The duomo in Orvieto was truly incredible. Impressing us all even the heathen Zimbabwean. I enjoyed Luca Signorrelli’s  artwork, in particular how the artist immortalized the lover that jilted him by painting her being carried to hell by a flying demon. Bitch!  After our final dinner in Cortona we wandered the narrow streets back to our car and watched a drunken flute player spin around like a whirling dervish, frightening dogs and small children.  Greg and I had sensitive ears and walked away. The ladies followed later giggling. Was it the wine or the “music”?

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Eating and Drinking in Tuscany

Whatever you do when you get to Tuscany, get your buns to an up and coming boutique winery Leuta.  Enzo is a young passionate winemaker who recently traded in a banker’s desk to devote himself to the art of winemaking.  We were able to see firsthand the destemming and pulping of syrah grapes.  FYI 2012 Tuscan wines will be an exceptional vintage.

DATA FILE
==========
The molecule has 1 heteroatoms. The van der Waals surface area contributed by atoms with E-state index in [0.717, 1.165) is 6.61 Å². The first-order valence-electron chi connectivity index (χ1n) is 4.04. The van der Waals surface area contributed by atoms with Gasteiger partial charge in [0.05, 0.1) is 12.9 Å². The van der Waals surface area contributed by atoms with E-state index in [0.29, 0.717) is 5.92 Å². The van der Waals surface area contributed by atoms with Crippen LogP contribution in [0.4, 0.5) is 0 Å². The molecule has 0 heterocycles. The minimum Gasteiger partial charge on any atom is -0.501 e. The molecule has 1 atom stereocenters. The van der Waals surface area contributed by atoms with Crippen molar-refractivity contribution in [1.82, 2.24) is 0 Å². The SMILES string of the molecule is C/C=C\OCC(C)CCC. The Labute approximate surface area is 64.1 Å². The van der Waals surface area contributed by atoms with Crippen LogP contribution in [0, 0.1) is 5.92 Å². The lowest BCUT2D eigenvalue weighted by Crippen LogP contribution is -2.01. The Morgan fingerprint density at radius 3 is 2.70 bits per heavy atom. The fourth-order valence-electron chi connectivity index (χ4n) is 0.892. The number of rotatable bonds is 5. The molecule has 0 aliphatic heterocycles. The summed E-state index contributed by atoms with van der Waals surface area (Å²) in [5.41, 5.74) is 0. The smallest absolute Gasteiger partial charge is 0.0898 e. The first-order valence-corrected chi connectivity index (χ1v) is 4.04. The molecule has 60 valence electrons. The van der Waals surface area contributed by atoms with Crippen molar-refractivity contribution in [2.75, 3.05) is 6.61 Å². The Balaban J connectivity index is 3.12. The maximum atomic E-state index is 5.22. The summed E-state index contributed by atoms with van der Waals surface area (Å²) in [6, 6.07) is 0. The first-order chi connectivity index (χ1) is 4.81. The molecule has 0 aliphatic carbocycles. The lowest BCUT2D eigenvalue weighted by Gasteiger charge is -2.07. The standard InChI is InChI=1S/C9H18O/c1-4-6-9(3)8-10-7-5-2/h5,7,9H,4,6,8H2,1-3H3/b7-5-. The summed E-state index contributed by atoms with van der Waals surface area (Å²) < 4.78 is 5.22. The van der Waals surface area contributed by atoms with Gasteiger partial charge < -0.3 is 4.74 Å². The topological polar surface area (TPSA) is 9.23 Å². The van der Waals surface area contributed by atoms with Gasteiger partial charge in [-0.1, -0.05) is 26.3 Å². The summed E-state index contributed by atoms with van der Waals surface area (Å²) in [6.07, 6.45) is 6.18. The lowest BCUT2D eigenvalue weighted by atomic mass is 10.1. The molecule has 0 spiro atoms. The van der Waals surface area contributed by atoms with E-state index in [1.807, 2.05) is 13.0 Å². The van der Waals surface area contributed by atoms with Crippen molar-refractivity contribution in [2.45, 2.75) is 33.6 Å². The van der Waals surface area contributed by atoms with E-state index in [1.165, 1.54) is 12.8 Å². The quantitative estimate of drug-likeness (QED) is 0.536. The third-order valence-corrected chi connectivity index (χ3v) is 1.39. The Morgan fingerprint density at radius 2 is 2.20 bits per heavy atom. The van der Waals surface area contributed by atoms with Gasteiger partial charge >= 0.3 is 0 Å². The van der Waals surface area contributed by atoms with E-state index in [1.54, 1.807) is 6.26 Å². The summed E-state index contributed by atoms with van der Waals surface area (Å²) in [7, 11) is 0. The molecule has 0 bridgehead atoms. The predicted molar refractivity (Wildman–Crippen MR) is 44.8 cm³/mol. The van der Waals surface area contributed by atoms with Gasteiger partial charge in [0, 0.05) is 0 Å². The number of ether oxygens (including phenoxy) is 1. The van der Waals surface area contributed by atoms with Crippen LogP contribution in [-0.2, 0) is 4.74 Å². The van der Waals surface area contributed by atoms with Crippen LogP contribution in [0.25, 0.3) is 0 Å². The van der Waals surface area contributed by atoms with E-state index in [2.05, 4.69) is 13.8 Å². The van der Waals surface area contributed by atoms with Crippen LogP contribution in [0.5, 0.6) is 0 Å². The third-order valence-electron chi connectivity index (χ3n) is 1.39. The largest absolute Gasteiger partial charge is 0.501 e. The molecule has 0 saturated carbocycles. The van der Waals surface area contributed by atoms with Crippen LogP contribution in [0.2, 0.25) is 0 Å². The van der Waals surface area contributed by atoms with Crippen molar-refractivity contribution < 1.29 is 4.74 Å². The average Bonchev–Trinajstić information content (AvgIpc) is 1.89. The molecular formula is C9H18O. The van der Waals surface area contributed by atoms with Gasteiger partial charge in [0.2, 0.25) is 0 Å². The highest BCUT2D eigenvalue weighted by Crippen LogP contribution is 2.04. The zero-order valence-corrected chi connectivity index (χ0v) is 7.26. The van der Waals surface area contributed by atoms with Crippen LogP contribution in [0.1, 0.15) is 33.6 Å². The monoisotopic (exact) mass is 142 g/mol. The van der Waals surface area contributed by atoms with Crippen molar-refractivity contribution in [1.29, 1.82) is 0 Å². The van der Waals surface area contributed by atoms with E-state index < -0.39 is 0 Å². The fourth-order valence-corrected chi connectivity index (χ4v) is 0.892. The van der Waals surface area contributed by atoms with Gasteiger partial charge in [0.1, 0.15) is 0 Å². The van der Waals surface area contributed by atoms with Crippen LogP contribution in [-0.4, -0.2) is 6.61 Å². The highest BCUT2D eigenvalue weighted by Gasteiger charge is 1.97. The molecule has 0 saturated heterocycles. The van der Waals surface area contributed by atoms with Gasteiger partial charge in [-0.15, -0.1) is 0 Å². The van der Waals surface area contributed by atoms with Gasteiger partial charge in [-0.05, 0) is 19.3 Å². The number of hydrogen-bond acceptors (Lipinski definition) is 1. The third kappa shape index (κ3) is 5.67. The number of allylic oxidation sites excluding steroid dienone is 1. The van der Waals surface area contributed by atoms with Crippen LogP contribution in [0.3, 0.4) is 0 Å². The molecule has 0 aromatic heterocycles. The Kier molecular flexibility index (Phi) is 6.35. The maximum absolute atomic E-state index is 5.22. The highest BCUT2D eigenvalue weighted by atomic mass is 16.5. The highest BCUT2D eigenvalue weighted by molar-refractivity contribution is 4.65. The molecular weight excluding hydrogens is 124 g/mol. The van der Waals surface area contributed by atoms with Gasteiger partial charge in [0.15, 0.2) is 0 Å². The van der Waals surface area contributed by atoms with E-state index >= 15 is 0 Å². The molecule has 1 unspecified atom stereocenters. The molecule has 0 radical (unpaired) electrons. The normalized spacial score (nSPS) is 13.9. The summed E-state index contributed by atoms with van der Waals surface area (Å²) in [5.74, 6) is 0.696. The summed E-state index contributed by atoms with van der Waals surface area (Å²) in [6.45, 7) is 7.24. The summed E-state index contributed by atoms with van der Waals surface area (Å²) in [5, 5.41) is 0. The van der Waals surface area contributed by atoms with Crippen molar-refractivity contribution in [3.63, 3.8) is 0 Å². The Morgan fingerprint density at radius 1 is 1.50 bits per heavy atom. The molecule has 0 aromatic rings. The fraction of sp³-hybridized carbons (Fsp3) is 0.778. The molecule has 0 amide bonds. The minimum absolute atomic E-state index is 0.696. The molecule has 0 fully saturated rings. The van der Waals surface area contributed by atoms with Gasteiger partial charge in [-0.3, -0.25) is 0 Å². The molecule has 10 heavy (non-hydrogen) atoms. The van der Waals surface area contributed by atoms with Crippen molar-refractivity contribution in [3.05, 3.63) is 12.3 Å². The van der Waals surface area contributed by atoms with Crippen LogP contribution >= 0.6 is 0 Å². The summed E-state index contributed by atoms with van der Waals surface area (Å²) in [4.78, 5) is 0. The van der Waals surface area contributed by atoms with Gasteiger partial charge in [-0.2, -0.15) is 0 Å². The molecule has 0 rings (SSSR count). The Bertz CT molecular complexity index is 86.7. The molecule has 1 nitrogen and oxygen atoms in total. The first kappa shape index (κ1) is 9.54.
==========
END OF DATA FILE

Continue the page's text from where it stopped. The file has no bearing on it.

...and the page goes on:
Besides learning about wine and winemaking we ate a lot of bisteca.  There was some exploring of Montepulciano. This town was surprisingly tranquil with lots of meandering, streets to stroll.

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Positano and surrounds

My sister JoAnnne and I are on a girls week exploring Positano, Amalfi, Capri and Sorrento.  So far we have found the area to be a lovely mix of crowded streets and crowing roosters.  Like so many who have visited before us, our mediterranean diet consists of copious amounts of gelato, wine, pasta and seafood – with the heat and the unavoidable and ubiquitous vertical climbs to get from A to B all the calories seem to get burned up.  We hope we have captured some of the areas stunning topography, and you’ll have to excuse or inclusion of dorky tourist shots for the family back home.  Enjoy!